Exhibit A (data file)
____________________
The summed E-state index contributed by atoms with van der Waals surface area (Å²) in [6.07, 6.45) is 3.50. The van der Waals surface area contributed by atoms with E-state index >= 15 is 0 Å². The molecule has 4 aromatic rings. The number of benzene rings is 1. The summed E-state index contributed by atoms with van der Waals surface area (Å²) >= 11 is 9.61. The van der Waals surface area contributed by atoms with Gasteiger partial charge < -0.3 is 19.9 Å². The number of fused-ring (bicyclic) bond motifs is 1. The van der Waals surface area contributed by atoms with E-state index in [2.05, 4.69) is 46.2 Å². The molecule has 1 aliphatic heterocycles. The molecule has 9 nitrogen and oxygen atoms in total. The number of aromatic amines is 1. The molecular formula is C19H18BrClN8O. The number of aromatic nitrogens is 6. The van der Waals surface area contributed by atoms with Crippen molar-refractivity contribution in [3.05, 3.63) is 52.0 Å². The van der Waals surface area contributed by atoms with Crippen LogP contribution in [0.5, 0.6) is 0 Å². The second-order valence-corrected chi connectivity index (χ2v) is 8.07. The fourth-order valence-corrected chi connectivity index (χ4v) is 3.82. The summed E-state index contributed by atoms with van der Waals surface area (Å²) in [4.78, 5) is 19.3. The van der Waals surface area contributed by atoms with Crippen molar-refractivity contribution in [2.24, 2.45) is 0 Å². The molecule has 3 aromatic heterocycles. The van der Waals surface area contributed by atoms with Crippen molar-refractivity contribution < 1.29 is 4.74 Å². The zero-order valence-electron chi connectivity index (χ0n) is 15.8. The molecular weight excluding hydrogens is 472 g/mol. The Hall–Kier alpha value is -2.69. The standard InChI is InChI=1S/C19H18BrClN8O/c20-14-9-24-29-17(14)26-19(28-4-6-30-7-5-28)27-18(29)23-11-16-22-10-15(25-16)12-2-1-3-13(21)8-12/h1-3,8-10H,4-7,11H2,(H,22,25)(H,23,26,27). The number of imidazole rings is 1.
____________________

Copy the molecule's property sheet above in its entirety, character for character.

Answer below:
The summed E-state index contributed by atoms with van der Waals surface area (Å²) in [6.07, 6.45) is 3.50. The van der Waals surface area contributed by atoms with E-state index >= 15 is 0 Å². The molecule has 4 aromatic rings. The number of benzene rings is 1. The summed E-state index contributed by atoms with van der Waals surface area (Å²) >= 11 is 9.61. The van der Waals surface area contributed by atoms with Gasteiger partial charge < -0.3 is 19.9 Å². The number of fused-ring (bicyclic) bond motifs is 1. The van der Waals surface area contributed by atoms with E-state index in [2.05, 4.69) is 46.2 Å². The molecule has 1 aliphatic heterocycles. The molecule has 9 nitrogen and oxygen atoms in total. The number of aromatic amines is 1. The molecular formula is C19H18BrClN8O. The number of aromatic nitrogens is 6. The van der Waals surface area contributed by atoms with Crippen molar-refractivity contribution in [3.05, 3.63) is 52.0 Å². The van der Waals surface area contributed by atoms with Crippen LogP contribution in [0.5, 0.6) is 0 Å². The second-order valence-corrected chi connectivity index (χ2v) is 8.07. The fourth-order valence-corrected chi connectivity index (χ4v) is 3.82. The summed E-state index contributed by atoms with van der Waals surface area (Å²) in [4.78, 5) is 19.3. The van der Waals surface area contributed by atoms with Crippen molar-refractivity contribution in [2.24, 2.45) is 0 Å². The molecule has 3 aromatic heterocycles. The van der Waals surface area contributed by atoms with Crippen molar-refractivity contribution < 1.29 is 4.74 Å². The zero-order valence-electron chi connectivity index (χ0n) is 15.8. The molecular weight excluding hydrogens is 472 g/mol. The Hall–Kier alpha value is -2.69. The standard InChI is InChI=1S/C19H18BrClN8O/c20-14-9-24-29-17(14)26-19(28-4-6-30-7-5-28)27-18(29)23-11-16-22-10-15(25-16)12-2-1-3-13(21)8-12/h1-3,8-10H,4-7,11H2,(H,22,25)(H,23,26,27). The number of imidazole rings is 1.